Why Dance the Argentine Tango?

Followers Can Take the Lead Too

Ideal Communication for Partners

Tango Dance Etiquette & Helpful Hints

Styles of Argentine tango

Ideal Communication for Practicing Partners

By Ken Delmar

(Special thanks to P.J., Moss, and Christine for their input.)

Ken has had the opportunity to work closely with Rudolf Nureyev and Margot Fonteyn on a number of occasions. One of the most important aspects of dancing that he has learned from these masters, and which is of utmost importance in tango, has to do with how they worked with each other, taught each other, and learned from each other. For Ken, the manner in which they communicated with one another through their dancing remains the ideal example of partner communication.

The key to successful communication when practicing with your partner is the attitude you have while dancing: the way to attain the most joy and success is to always work with the idea of helping each other. This means that what is most important is not whether you alone get your steps right, but whether you both are learning or if there' is something you can do to help your partner dance well.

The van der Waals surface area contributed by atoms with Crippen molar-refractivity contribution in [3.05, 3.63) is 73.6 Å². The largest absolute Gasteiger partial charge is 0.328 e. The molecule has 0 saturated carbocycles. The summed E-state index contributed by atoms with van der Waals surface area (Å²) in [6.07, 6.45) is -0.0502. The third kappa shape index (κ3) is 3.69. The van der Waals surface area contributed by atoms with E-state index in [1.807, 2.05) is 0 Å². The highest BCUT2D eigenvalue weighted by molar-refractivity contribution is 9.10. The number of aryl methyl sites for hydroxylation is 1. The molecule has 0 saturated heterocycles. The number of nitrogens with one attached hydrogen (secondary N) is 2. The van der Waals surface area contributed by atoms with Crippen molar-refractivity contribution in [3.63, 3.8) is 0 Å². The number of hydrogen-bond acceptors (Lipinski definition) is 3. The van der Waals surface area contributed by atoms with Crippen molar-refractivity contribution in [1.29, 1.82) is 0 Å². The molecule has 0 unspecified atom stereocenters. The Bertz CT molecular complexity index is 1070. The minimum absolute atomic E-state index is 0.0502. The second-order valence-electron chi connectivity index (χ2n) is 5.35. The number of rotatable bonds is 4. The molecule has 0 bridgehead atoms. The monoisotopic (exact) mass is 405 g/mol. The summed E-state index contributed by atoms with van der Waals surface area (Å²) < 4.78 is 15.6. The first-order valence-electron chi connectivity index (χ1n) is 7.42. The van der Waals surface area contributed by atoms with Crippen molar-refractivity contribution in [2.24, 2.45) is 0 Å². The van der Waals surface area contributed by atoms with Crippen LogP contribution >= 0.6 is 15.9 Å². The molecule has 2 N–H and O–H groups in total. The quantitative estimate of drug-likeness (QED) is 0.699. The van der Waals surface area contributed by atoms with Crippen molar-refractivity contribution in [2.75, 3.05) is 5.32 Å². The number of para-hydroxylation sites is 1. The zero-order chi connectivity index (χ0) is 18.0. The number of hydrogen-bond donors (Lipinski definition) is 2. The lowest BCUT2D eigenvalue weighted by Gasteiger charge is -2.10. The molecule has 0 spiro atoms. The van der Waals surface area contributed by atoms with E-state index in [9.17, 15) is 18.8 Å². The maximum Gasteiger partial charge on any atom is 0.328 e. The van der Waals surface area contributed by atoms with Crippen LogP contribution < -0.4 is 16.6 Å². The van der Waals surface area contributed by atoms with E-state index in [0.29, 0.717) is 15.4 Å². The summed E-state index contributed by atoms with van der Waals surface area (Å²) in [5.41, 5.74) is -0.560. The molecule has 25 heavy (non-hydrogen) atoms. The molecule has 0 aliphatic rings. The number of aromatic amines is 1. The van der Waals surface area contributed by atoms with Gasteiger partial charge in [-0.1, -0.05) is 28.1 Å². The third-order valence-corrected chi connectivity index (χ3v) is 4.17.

Rudolf and Margot always treated each other with respect and gave each other every courtesy. They kept some humor in their communication about their dancing and always had patience for errors. They never allowed the frustrations of their work to interfere with the quality of their partnership. They didn't put an importance on placing blame and always kept cooperation in mind. By interacting in this way, they were clearly an example of something to strive towards as you learn to dance.

You and your partner may fall short of this ideal occasionally, but it is good to hold onto Margot and Rudolf as a model. This is not always easy to do, and there will inevitably be much frustration in the learning process. However, it is important to remember that it is a learning process for the both of you, so you should try not to project your frustrations on to the person you find to practice with and blame him or her.